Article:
Once you're happy with your iptables rules, save the file.

Implement your rules

To tell iptables to use your new rules, run the command:

/sbin/iptables-restore < /etc/iptables.up.rules

That will read in the custom rules from the file you just created. You can confirm that it worked by checking the rules again:

/sbin/iptables -L

See the difference between the first time we entered that command and now? Again, have a look at each line of the output and see where it marries up with the rules we entered earlier.

Although the rules are up and running, they are only active for the current session. If the Slice were to be rebooted they would be lost.

As such, let's ensure they are restored on a Slice reboot. We'll add a small script that the system will run when your network interfaces are started. Create the file by running:

nano /etc/network/if-pre-up.d/iptables

Add the following lines to the new file:

/sbin/iptables-restore < /etc/iptables.up.rules

Save your changes, and then make the new script executable:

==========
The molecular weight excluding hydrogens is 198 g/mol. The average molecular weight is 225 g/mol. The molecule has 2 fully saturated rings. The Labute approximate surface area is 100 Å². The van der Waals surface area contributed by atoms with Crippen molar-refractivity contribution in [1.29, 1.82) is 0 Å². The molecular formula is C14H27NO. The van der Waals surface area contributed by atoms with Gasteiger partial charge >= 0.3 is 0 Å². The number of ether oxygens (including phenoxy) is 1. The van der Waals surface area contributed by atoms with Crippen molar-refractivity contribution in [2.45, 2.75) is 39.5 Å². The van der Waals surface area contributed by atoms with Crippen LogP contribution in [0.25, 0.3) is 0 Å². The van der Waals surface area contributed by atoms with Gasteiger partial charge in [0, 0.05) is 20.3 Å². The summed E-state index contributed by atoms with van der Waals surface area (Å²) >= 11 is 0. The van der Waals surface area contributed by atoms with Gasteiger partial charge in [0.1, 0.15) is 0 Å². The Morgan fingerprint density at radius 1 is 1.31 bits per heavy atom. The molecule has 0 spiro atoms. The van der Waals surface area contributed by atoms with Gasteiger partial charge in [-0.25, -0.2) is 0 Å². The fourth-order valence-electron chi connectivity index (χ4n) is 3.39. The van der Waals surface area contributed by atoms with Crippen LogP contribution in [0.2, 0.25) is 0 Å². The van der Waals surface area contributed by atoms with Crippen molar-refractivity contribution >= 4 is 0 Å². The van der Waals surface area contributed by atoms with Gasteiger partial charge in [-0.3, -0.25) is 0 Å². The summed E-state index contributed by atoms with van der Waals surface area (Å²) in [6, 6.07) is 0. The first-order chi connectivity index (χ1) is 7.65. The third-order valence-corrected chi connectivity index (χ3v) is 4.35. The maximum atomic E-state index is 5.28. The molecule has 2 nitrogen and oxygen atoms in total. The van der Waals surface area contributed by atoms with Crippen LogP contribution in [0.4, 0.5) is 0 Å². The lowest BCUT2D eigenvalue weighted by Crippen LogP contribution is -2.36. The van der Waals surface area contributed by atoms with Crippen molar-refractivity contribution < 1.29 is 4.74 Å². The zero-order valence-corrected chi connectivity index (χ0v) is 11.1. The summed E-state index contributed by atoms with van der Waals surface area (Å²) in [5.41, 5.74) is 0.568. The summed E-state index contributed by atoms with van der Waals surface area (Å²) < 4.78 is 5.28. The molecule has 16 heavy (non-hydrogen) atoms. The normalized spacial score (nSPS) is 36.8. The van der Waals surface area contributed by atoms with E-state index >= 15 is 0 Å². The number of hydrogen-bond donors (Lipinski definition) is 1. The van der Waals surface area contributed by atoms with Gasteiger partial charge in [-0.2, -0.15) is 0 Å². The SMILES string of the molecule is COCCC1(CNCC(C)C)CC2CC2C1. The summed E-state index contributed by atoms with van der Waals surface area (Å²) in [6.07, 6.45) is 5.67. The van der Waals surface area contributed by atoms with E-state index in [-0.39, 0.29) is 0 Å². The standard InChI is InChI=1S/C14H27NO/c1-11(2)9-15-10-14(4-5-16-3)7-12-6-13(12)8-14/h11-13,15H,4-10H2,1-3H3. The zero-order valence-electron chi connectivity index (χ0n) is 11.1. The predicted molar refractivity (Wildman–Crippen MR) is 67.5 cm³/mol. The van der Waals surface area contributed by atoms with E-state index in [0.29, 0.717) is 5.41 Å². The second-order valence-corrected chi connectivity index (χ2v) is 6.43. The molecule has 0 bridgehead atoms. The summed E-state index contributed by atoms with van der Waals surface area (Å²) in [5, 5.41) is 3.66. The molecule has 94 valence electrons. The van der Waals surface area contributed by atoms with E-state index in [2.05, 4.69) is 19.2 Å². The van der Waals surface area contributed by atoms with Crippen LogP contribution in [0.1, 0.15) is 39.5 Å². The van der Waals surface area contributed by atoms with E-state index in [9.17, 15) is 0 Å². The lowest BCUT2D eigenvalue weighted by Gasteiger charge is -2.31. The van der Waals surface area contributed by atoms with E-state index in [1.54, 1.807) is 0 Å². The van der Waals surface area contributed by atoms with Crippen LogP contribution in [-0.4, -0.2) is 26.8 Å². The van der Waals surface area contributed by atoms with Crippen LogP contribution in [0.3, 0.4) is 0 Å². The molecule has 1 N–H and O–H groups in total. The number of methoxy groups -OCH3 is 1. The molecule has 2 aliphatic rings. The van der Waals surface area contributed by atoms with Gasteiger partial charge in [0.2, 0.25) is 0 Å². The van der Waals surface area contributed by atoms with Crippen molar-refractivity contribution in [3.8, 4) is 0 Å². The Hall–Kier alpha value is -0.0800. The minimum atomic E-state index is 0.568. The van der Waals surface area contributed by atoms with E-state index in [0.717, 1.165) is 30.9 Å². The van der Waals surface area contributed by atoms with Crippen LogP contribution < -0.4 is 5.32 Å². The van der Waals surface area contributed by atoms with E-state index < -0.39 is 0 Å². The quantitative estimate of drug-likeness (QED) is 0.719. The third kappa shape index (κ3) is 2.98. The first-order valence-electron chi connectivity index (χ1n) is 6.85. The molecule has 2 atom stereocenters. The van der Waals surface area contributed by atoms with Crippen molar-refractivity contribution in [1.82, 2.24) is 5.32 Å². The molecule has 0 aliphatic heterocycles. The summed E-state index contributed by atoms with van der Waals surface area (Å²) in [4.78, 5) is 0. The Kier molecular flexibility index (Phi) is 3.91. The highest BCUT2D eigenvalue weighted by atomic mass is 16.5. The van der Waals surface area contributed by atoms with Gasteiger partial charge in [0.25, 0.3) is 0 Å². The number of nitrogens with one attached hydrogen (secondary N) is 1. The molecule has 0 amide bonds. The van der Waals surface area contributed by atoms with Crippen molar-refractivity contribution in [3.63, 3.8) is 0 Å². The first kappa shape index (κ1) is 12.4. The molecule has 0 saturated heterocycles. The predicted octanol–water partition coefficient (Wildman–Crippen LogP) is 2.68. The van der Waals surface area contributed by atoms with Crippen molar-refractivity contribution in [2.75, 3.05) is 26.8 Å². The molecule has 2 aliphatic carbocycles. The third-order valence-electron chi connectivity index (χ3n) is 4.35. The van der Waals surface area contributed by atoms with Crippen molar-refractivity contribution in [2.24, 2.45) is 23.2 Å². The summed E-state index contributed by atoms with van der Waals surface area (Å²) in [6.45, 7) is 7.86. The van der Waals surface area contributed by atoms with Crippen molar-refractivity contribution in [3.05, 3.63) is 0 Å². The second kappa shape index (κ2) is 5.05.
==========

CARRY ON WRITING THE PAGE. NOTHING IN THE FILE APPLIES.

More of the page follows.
chmod +x /etc/network/if-pre-up.d/iptables

That should ensure that whenever your network interfaces are brought up (usually just at boot time), the firewall will be too.

Editing iptables later

You can repeat these steps if you decide you've made a mistake, or if you want to change any rules later. Just edit the rules file you created, flush the current rules from memory, then restore the edited rules.

The commands you'd use (without all the commentary) are:

nano /etc/iptables.up.rules
/sbin/iptables -F
/sbin/iptables-restore < /etc/iptables.up.rules

Good work surviving the iptables setup.

Note that if you decide to use a control panel type of program like virtualmin that can manage your firewall rules you'll want to either not use that part of the control panel, or remove what we've been using to manipulate iptables. A similar choice would have to be made if you look into using another method of managing firewall rules, like UFW or Shorewall. Having two processes controlling iptables rules can lead to some real conflict. If you find an alternative, just be sure that you choose it alone or that you go back to using /etc/iptables.up.rules exclusively.